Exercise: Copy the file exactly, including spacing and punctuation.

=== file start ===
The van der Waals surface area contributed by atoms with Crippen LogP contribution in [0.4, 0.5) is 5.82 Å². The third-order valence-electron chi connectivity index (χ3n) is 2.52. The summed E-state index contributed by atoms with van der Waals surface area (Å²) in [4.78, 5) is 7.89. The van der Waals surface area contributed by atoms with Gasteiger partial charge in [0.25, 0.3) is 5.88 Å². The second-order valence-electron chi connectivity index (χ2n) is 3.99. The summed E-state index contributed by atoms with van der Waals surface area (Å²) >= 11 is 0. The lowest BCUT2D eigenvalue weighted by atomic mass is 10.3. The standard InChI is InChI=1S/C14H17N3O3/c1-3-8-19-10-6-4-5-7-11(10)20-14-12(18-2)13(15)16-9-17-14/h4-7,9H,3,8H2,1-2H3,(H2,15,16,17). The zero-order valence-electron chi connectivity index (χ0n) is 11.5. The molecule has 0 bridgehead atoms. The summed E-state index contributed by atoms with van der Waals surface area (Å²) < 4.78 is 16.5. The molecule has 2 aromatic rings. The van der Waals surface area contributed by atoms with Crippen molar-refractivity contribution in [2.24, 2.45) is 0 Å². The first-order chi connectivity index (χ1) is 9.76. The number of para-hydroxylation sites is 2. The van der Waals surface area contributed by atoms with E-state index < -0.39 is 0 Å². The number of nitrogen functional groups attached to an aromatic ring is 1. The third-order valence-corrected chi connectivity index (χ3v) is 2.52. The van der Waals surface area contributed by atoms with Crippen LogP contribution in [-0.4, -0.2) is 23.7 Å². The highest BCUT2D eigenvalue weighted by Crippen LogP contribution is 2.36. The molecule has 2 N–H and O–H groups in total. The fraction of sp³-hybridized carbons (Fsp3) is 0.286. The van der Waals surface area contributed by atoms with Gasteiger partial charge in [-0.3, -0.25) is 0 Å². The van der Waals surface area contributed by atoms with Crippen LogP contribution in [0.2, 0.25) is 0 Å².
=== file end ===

The van der Waals surface area contributed by atoms with Crippen LogP contribution in [0.4, 0.5) is 5.82 Å². The third-order valence-electron chi connectivity index (χ3n) is 2.52. The summed E-state index contributed by atoms with van der Waals surface area (Å²) in [4.78, 5) is 7.89. The van der Waals surface area contributed by atoms with Gasteiger partial charge in [0.25, 0.3) is 5.88 Å². The second-order valence-electron chi connectivity index (χ2n) is 3.99. The summed E-state index contributed by atoms with van der Waals surface area (Å²) >= 11 is 0. The lowest BCUT2D eigenvalue weighted by atomic mass is 10.3. The standard InChI is InChI=1S/C14H17N3O3/c1-3-8-19-10-6-4-5-7-11(10)20-14-12(18-2)13(15)16-9-17-14/h4-7,9H,3,8H2,1-2H3,(H2,15,16,17). The zero-order valence-electron chi connectivity index (χ0n) is 11.5. The molecule has 0 bridgehead atoms. The summed E-state index contributed by atoms with van der Waals surface area (Å²) < 4.78 is 16.5. The molecule has 2 aromatic rings. The van der Waals surface area contributed by atoms with Crippen molar-refractivity contribution in [2.24, 2.45) is 0 Å². The first-order chi connectivity index (χ1) is 9.76. The number of para-hydroxylation sites is 2. The van der Waals surface area contributed by atoms with E-state index < -0.39 is 0 Å². The number of nitrogen functional groups attached to an aromatic ring is 1. The third-order valence-corrected chi connectivity index (χ3v) is 2.52. The van der Waals surface area contributed by atoms with Crippen LogP contribution in [-0.4, -0.2) is 23.7 Å². The highest BCUT2D eigenvalue weighted by Crippen LogP contribution is 2.36. The molecule has 2 N–H and O–H groups in total. The fraction of sp³-hybridized carbons (Fsp3) is 0.286. The van der Waals surface area contributed by atoms with Gasteiger partial charge in [-0.3, -0.25) is 0 Å². The van der Waals surface area contributed by atoms with Crippen LogP contribution in [0.2, 0.25) is 0 Å².